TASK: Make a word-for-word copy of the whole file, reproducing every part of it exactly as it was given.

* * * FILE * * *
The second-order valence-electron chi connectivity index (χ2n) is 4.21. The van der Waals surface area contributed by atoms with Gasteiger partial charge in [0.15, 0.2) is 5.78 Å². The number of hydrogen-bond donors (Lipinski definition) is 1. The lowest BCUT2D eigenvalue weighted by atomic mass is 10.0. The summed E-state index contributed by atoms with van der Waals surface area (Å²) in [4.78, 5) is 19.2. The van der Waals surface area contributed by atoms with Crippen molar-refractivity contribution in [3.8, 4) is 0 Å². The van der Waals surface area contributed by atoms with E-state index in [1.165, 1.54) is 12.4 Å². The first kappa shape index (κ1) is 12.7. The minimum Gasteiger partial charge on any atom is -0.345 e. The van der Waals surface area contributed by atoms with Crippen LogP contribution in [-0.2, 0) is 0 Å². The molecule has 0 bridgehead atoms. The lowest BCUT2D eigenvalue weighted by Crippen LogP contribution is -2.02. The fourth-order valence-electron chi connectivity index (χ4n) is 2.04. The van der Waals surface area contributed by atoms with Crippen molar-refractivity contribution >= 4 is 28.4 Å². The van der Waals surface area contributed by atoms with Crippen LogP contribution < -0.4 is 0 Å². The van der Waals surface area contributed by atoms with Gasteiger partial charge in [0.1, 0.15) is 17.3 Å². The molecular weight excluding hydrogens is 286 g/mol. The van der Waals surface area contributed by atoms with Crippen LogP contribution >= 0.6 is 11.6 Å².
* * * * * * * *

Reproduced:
The second-order valence-electron chi connectivity index (χ2n) is 4.21. The van der Waals surface area contributed by atoms with Gasteiger partial charge in [0.15, 0.2) is 5.78 Å². The number of hydrogen-bond donors (Lipinski definition) is 1. The lowest BCUT2D eigenvalue weighted by atomic mass is 10.0. The summed E-state index contributed by atoms with van der Waals surface area (Å²) in [4.78, 5) is 19.2. The van der Waals surface area contributed by atoms with Crippen molar-refractivity contribution in [3.8, 4) is 0 Å². The van der Waals surface area contributed by atoms with E-state index in [1.165, 1.54) is 12.4 Å². The first kappa shape index (κ1) is 12.7. The minimum Gasteiger partial charge on any atom is -0.345 e. The van der Waals surface area contributed by atoms with Crippen LogP contribution in [-0.2, 0) is 0 Å². The molecule has 0 bridgehead atoms. The lowest BCUT2D eigenvalue weighted by Crippen LogP contribution is -2.02. The fourth-order valence-electron chi connectivity index (χ4n) is 2.04. The van der Waals surface area contributed by atoms with Crippen molar-refractivity contribution >= 4 is 28.4 Å². The van der Waals surface area contributed by atoms with Crippen LogP contribution < -0.4 is 0 Å². The van der Waals surface area contributed by atoms with Gasteiger partial charge in [0.1, 0.15) is 17.3 Å². The molecular weight excluding hydrogens is 286 g/mol. The van der Waals surface area contributed by atoms with Crippen LogP contribution >= 0.6 is 11.6 Å².